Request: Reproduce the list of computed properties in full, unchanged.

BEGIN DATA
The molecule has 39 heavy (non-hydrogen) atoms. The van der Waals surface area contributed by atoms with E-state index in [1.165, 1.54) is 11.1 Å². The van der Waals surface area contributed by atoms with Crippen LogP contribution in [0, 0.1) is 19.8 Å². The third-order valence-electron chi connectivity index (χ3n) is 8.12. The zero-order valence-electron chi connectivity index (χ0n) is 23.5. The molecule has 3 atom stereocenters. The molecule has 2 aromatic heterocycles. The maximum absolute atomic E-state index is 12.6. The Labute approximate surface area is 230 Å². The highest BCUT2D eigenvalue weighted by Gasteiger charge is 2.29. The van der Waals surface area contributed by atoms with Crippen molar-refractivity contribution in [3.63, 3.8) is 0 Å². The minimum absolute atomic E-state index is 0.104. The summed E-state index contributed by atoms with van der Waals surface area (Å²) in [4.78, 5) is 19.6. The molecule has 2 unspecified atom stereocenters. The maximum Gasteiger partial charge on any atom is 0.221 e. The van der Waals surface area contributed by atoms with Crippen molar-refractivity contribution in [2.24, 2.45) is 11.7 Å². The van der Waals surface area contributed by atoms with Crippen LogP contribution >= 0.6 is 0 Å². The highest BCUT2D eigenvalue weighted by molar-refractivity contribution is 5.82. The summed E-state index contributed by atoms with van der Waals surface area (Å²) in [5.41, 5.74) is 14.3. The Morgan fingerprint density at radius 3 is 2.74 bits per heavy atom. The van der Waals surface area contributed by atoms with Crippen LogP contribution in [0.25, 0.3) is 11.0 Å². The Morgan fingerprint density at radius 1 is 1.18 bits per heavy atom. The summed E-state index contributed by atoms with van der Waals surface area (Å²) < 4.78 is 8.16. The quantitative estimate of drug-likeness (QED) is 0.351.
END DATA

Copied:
The molecule has 39 heavy (non-hydrogen) atoms. The van der Waals surface area contributed by atoms with E-state index in [1.165, 1.54) is 11.1 Å². The van der Waals surface area contributed by atoms with Crippen LogP contribution in [0, 0.1) is 19.8 Å². The third-order valence-electron chi connectivity index (χ3n) is 8.12. The zero-order valence-electron chi connectivity index (χ0n) is 23.5. The molecule has 3 atom stereocenters. The molecule has 2 aromatic heterocycles. The maximum absolute atomic E-state index is 12.6. The Labute approximate surface area is 230 Å². The highest BCUT2D eigenvalue weighted by Gasteiger charge is 2.29. The van der Waals surface area contributed by atoms with Crippen molar-refractivity contribution in [3.63, 3.8) is 0 Å². The minimum absolute atomic E-state index is 0.104. The summed E-state index contributed by atoms with van der Waals surface area (Å²) in [4.78, 5) is 19.6. The molecule has 2 unspecified atom stereocenters. The maximum Gasteiger partial charge on any atom is 0.221 e. The van der Waals surface area contributed by atoms with Crippen molar-refractivity contribution in [2.24, 2.45) is 11.7 Å². The van der Waals surface area contributed by atoms with Crippen LogP contribution >= 0.6 is 0 Å². The highest BCUT2D eigenvalue weighted by molar-refractivity contribution is 5.82. The summed E-state index contributed by atoms with van der Waals surface area (Å²) in [5.41, 5.74) is 14.3. The Morgan fingerprint density at radius 3 is 2.74 bits per heavy atom. The van der Waals surface area contributed by atoms with Crippen LogP contribution in [0.25, 0.3) is 11.0 Å². The Morgan fingerprint density at radius 1 is 1.18 bits per heavy atom. The summed E-state index contributed by atoms with van der Waals surface area (Å²) < 4.78 is 8.16. The quantitative estimate of drug-likeness (QED) is 0.351.